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Zurich Weekly Investment news – March 27th 2023

Weekly Investment News


Last week saw the Federal Reserve move forward with a quarter-point (0.25%) interest rate rise, despite speculation that recent instability in the banking sector would cause the Fed to pull back on its current policy trajectory. The March meeting of the FOMC (Federal Open Market Committee) did however signal that an aggressive rate rising policy was likely to end soon. Fed Chair, Jay Powell, reiterated his assurances to depositors that their savings remained safe despite the banking sector uncertainty. Investors remain cautious towards the banking sector but appeared to show a positive sentiment towards equities, with only the Financials and Consumer Discretionary sectors having a negative week in the US. In the world’s largest market, equities finished the week up 0.1% in euro terms. Conversely, bond markets have seen higher volatility. The resultant uncertainty of future interest rates has seen volatility in US bond prices and wild swings in yields. The benchmark US 10 Year Treasury yield finished the week at 3.42%.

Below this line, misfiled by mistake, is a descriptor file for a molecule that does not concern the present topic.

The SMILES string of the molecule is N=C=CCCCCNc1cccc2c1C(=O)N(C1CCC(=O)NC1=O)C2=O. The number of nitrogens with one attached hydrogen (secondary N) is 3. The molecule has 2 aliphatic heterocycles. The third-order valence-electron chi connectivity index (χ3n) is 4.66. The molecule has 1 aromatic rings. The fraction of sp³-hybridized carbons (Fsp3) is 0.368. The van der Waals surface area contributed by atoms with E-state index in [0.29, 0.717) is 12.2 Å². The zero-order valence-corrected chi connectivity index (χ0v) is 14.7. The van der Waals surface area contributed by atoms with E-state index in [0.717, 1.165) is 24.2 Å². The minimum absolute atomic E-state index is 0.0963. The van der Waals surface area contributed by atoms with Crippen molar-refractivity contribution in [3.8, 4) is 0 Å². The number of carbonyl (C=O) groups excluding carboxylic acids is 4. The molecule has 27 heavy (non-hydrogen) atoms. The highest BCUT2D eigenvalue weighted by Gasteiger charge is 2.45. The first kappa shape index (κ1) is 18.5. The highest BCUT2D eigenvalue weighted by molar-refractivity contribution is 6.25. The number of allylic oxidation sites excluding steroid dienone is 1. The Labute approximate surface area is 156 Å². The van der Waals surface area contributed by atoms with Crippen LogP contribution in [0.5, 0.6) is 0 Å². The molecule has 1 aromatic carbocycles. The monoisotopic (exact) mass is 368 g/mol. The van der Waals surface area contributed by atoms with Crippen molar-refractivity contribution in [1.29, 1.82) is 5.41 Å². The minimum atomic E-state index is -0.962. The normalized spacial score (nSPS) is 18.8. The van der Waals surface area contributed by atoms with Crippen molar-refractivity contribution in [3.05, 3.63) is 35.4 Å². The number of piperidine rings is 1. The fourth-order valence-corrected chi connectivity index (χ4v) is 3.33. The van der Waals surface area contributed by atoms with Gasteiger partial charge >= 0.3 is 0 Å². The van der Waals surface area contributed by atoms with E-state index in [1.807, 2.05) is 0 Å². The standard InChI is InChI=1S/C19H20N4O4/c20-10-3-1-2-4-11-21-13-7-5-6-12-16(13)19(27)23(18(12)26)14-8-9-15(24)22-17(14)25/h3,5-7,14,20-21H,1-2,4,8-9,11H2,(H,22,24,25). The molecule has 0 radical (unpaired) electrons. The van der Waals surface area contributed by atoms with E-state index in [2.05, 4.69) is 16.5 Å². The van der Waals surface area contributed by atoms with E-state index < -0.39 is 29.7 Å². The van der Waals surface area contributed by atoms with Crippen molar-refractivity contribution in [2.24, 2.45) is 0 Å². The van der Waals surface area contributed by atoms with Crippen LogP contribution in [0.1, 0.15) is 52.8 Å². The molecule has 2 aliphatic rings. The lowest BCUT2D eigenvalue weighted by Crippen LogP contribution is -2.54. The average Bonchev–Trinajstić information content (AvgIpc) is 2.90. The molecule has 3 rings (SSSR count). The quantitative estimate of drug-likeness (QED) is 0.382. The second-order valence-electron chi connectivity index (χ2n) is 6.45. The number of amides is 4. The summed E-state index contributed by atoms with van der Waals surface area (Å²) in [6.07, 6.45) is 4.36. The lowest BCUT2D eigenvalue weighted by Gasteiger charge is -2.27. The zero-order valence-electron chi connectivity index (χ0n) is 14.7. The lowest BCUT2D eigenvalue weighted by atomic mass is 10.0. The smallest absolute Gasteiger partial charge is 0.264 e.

In Europe, the March Purchasing Managers Index indicated an expansion of economic activity within the Eurozone. The survey, released on Friday, which measures both manufacturing and service activity, displayed the highest results in over 10 months. The March figure came in at 54.1, above economists’ expectations of 51.9. Despite the positive sentiment, the report did indicate some uncertainty about the Banking Sector amongst Europe’s purchasing managers. Eurozone stocks ended the week up 0.2%, with many investors hoping the worst of the Banking sector turmoil has ended following the rushed rescue of Credit Suisse the previous week.


The best performing major market last week was Hong Kong, returning 3.2% in Euro terms. Much of the performance occurred following the US FOMC’s Thursday meeting, where members discussed the pausing their aggressive rate rising policy. Asia Pacific equities have been heavily reliant on the reopening of China in recent weeks, however poorer Chinese economic indicators and a separation of US-China economic relations has seen growth in the region be slower than expected.